The Industry Has Failed To Acknowledge The Complexities Of African Music

Apple Music's misstep speaks to wider preconceptions...

The past decade has brought a number of changes to the music landscape. Streaming has created new ways of communicating, removing barricades that had previously been put in place. As a result, first our music libraries and then our playlists became more international, more varied than ever before. K-Pop asserted itself as a global form, scoring hits on virtually every continent. Meanwhile a slew of artists across the African continent asserted a new form of confidence – just this week, for example, Wizkid completed a sold out run at London’s O2 Arena, one that was marked by what could only be termed a form of hysteria from fans.

Yet the complexities of this new environment have yet to be fully acknowledged by the industry at large. Just a few hours ago, for example, Apple Music revealed some additional Artist of The Year awards, a look at the talent making waves across their platform. There’s no arguing with the talent: French artist Aya Nakamura is honoured, alongside Japanese act Official Dige Dandism. In a curious misstep, however, Wizkid is recognised for his achievements – and he’s tagged ‘Africa’.

Why are two artists given their nationality, yet Wizkid is named alongside an entire continent? It’s emblematic of the way African music is viewed by the broader industry, as some form of amalgamated hub rather than an incredibly complex series of conversations between 54 distinct countries and more than one billion people.

Put simply: there’s a colossal difference between Nigerian culture, and the musical output of South Africa. Sure, afrobeats may well be a common parallel, but there’s little to compare Wizkid and – say – a viral amapiano track. Egyptian forms such as electro chaabi are wholly removed from gqom crafted in the southern tip of the continent. Even within Nigeria, there are huge distinctions between North and South, Christian and Muslim, between different tribal heritage. There are distinctions between afrobeats, the emerging influence of drill, and the alte scene. Indeed, these complexities are in part what makes Wizkid ongoing fusion so fascinating, so distinct, and so potent.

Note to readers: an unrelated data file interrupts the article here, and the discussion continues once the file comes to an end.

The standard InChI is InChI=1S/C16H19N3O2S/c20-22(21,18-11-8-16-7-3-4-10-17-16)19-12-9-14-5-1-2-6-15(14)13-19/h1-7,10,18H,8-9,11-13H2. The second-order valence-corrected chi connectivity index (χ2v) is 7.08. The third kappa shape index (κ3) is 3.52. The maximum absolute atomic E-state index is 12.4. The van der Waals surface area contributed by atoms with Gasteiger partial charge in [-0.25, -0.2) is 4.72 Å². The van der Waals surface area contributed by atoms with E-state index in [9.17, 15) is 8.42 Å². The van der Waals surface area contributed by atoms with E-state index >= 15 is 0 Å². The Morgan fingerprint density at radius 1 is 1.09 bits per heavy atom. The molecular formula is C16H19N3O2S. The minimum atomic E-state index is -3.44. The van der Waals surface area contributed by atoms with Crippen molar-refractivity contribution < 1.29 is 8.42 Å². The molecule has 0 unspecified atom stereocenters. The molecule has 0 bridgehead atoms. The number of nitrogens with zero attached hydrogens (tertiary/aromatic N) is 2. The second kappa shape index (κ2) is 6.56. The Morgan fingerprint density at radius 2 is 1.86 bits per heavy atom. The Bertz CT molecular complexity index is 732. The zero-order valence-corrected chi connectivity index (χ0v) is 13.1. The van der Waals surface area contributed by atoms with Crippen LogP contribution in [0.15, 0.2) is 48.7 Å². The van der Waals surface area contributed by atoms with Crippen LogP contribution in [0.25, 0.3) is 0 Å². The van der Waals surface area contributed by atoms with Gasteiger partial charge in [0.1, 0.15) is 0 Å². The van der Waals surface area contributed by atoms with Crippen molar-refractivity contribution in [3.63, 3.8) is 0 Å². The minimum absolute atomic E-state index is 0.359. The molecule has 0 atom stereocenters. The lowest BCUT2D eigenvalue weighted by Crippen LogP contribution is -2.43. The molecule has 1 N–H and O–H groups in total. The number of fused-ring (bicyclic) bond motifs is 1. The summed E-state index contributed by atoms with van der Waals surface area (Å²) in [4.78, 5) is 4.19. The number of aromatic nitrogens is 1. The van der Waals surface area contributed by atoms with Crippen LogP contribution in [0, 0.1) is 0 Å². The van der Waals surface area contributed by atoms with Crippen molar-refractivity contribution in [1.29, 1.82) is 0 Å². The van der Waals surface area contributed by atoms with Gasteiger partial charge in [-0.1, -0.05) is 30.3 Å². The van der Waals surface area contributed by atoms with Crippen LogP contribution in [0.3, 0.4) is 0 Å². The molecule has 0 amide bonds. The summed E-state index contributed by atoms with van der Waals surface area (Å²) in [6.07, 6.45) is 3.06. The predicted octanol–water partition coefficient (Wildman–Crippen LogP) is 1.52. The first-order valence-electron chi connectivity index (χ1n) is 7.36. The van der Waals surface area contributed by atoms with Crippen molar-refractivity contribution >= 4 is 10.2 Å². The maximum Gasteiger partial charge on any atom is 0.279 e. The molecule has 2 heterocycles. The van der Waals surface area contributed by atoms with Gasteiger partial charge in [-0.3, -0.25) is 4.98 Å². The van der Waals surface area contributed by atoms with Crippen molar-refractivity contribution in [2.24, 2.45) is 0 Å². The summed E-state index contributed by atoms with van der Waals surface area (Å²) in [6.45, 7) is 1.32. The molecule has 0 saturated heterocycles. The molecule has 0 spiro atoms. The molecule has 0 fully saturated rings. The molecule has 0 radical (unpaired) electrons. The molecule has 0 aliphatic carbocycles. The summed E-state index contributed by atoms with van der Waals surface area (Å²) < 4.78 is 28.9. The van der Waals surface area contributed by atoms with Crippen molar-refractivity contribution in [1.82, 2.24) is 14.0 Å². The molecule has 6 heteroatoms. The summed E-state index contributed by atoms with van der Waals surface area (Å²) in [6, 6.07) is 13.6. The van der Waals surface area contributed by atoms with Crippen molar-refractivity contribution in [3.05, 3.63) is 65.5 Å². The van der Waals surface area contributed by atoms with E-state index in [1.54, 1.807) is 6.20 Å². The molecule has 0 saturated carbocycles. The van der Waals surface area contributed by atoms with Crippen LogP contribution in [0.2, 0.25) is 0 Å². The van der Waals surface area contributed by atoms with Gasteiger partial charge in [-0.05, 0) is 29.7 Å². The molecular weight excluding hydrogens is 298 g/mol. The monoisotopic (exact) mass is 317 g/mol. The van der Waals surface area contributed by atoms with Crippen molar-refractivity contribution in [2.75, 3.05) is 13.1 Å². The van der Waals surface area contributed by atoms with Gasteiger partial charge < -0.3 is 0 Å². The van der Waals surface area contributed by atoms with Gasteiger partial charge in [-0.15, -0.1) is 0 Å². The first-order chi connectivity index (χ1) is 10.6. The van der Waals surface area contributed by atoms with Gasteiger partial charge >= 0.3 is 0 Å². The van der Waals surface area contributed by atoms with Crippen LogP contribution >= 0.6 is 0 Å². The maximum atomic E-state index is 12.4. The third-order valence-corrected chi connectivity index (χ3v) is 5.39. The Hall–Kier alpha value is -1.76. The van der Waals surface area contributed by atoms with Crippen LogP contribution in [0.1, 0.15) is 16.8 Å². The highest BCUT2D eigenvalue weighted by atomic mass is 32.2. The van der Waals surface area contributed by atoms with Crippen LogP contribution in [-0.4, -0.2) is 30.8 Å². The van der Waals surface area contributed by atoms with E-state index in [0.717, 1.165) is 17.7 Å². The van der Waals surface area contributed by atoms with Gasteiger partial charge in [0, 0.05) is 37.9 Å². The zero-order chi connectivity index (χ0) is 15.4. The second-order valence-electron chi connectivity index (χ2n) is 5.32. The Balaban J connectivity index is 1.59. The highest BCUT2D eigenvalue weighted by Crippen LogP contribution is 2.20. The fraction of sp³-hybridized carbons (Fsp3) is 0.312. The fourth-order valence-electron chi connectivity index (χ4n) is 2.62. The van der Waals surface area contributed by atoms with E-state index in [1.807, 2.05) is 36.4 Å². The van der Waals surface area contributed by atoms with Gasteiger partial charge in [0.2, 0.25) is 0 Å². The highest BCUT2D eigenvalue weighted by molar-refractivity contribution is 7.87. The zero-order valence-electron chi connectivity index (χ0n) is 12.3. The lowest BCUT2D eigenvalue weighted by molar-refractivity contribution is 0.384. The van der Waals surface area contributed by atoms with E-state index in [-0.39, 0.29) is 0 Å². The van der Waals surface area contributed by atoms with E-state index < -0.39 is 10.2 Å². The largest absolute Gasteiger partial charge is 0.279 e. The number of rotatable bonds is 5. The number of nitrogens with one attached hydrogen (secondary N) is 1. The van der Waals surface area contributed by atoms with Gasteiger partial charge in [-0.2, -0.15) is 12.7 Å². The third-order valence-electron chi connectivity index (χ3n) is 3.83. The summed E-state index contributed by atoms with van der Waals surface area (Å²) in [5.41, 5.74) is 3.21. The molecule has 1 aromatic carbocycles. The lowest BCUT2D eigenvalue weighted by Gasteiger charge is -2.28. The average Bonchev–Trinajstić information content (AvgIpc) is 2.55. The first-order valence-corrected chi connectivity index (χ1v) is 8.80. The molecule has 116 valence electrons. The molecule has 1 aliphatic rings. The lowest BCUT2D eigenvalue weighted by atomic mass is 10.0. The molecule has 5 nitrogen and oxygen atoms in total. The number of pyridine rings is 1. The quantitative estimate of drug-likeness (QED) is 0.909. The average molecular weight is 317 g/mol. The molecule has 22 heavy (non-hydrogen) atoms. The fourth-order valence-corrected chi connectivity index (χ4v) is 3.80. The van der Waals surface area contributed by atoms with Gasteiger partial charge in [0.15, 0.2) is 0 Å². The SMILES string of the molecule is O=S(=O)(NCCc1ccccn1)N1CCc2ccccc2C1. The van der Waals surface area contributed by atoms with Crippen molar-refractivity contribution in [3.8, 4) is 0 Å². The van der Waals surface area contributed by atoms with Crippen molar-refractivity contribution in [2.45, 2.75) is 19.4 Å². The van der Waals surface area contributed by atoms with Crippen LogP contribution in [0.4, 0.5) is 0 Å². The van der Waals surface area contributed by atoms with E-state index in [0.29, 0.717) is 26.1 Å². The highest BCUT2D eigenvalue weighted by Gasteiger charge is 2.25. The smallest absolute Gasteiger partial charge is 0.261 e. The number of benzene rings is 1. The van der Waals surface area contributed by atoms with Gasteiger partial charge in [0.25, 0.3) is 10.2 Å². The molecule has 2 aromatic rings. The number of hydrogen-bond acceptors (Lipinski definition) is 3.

But yet it very rarely gets recognised. Instead, Apple Music choose to frame Africa as a singular entity, as a country – it’s a reductionist viewpoint, almost patronising in its willingness to downgrade the achievements of African musicians. Fans were quick to call out the move, with actress Kelechi Okafor commenting: “I’m proud of Wizkid but the constant diminutive manner in which the continent of Africa is often referred to is very much giving colonial nostalgia.”

Journalist Eliza Anyangwe called the move “extremely lazy” while one fan simply wrote: “Why is it still so difficult to recognise that Africa, the second-largest continent on the planet, is a CON-TIN-ENT and not a country?!”

In a way, Apple Music’s misstep is already out-dated. A new generation are using these platforms to forge new paths, ones that even the architects of the technology are slow to follow. What’s important, however, is that African musicians – in all their forms, in all their nationalities, in their all their enthralling new genres – aren’t going away. Once hemmed in to the since-disregarded term ‘world music’ they’ve emerged as a crucible for fresh thought, and innovative culture.

It’s a matter of time before someone like Wizkid or Burna Boy or Terms, perhaps, truly cracks America, and asserts an African voice at the pinnacle of global youth culture. It could even be 2022, if the current hysteria around Wizkid holds. If anything, Apple Music have simply proved that Africa remains one step ahead.

– – –

– – –

Join the Clash mailing list for up to the minute music, fashion and film news.